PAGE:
On June 2, 2004 respondent Maceda wrote to the members of the Board of Trustees of NMP about his illegal termination as professor and Devanadera's mismanagement of the school's affairs. Further, Maceda charged Devanadera and NMP before the Department of Labor and Employment (DOLE) of oppression leading to his illegal termination. On October 21, 2004, the DOLE Secretary dismissed his complaint.

On November 2, 2004 respondent Maceda appealed his case to the CSC but the latter dismissed the same for lack of jurisdiction, pointing out that, since Devanadera was a presidential appointee, the power to discipline him belonged to the President. Maceda filed a motion for reconsideration but on March 7, 2007 the CSC denied the same. The CSC held that, as a holder of a temporary and contractual employment, Maceda did not enjoy security of tenure. The CSC further held that it was his fault that he did not take steps to remedy his deficiency, namely, a shipboard experience on license, after holding the position of Professor I for five years. This prompted Maceda to seek recourse by special civil action of certiorari with the Court of Appeals (CA) in CA-G.R. SP 99539.

On May 28, 2008 the CA rendered a decision, granting the petition, ordering the NMP to reinstate Maceda to his previous position as Professor I, and directing it to pay his salary and other benefits from July 1, 2004 until he is reinstated. The DOLE and the NMP moved for reconsideration of the decision but the CA denied the same, hence, this petition.

The Issues Presented

Petitioners raise two issues for this Court's resolution:

  1. Whether or not the CA correctly gave due course to Maceda's special civil action of certiorari for the correction of the alleged errors in the rulings of the CSC; and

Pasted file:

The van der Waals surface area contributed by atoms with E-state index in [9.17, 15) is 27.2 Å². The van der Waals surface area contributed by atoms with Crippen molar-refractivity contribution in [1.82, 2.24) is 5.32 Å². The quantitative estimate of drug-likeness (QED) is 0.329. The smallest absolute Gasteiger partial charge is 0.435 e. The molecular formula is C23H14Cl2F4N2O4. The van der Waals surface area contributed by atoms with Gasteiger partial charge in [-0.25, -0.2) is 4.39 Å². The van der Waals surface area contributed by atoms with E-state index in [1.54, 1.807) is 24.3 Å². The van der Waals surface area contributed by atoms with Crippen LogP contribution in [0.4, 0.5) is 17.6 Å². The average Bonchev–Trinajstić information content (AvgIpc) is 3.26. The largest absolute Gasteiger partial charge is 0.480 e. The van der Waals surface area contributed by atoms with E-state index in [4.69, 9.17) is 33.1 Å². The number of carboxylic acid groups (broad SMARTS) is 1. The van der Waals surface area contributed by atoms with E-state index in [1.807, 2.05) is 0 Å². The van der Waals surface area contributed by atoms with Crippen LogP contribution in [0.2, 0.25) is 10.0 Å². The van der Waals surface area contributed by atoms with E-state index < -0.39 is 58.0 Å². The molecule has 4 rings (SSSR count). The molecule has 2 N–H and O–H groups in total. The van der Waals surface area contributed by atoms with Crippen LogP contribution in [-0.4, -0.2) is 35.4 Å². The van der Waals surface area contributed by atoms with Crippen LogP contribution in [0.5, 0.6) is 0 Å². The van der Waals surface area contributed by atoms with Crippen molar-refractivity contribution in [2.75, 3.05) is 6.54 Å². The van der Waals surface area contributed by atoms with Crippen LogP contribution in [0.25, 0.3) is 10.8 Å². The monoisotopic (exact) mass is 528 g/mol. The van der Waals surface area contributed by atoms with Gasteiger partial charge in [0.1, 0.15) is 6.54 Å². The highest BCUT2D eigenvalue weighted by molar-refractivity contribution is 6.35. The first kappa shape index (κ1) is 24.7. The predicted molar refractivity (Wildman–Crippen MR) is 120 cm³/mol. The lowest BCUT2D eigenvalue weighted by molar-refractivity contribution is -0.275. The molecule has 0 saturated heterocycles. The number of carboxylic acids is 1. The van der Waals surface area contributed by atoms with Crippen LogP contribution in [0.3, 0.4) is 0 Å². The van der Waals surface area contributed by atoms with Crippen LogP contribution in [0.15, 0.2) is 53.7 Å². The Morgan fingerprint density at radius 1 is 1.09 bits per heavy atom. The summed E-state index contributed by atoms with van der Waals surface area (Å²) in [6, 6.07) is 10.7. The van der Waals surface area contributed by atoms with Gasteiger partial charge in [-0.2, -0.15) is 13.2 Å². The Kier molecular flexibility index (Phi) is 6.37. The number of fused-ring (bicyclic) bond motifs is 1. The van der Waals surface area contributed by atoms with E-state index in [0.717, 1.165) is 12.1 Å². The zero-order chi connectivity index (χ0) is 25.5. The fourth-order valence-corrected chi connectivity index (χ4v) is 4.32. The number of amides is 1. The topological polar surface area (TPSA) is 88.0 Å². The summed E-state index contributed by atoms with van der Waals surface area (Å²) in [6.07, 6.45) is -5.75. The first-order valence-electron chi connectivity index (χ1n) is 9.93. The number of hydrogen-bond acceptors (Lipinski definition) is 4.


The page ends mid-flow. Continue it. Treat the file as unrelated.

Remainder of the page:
2. Whether or not the NMP illegally terminated Maceda from employment as professor.

The Rulings of the Court

One. The CA ruled that there was nothing novel about a petition for certiorari being filed with that court when the act or omission complained of involved grave abuse of discretion or excess of jurisdiction. This Court must disagree.

In determining whether the proper remedy is a special civil action for certiorari or a petition for review, it is not so much the nature of the question or questions that would be raised that matters. With very rare exceptions, what is decisive is whether or not the challenged order is a final order that disposes of the merit of the case.[1]

The Court held in Metropolitan Manila Development Authority v. Jancom Environmental Corp.[2] that the remedy for seeking the reversal or modification of a judgment rendered on the merits of the case is appeal. This is true even if the error imputed to the officer, body, or tribunal constitutes alleged lack of jurisdiction over the subject matter of the case or grave abuse of discretion in making its or his findings of fact or of law. The Court cannot countenance the blurring of the distinction between a special civil action for certiorari and a petition for review.[3]

Besides, it cannot be said that the CSC gravely abused its discretion in dismissing respondent Maceda's complaint. Grave abuse of discretion exists where the public respondent acts in a manner so patent and gross that it amounts to an evasion of a positive duty or a virtual refusal to do what the law enjoins on him. It is not sufficient that the CA disagreed with the findings of the CSC or considered them in error; it had to determine that the CSC's findings had run berserk, prompted by passion and personal hostility rather than by reason.[4] The CA did not make this determination.

Two. At any rate, even if the Court were to disregard the important distinction between a special civil action of certiorari and a petition for review, it still cannot uphold the CA's decision. For instance, it points out that the NMP ignored Maceda's solid work, expertise, and experience when it said that he was not qualified to become a permanent professor. But Maceda's so-called accomplishments cannot count for much where, as in this case, they do not in fact meet the uniform standards set by the school for its permanent professors.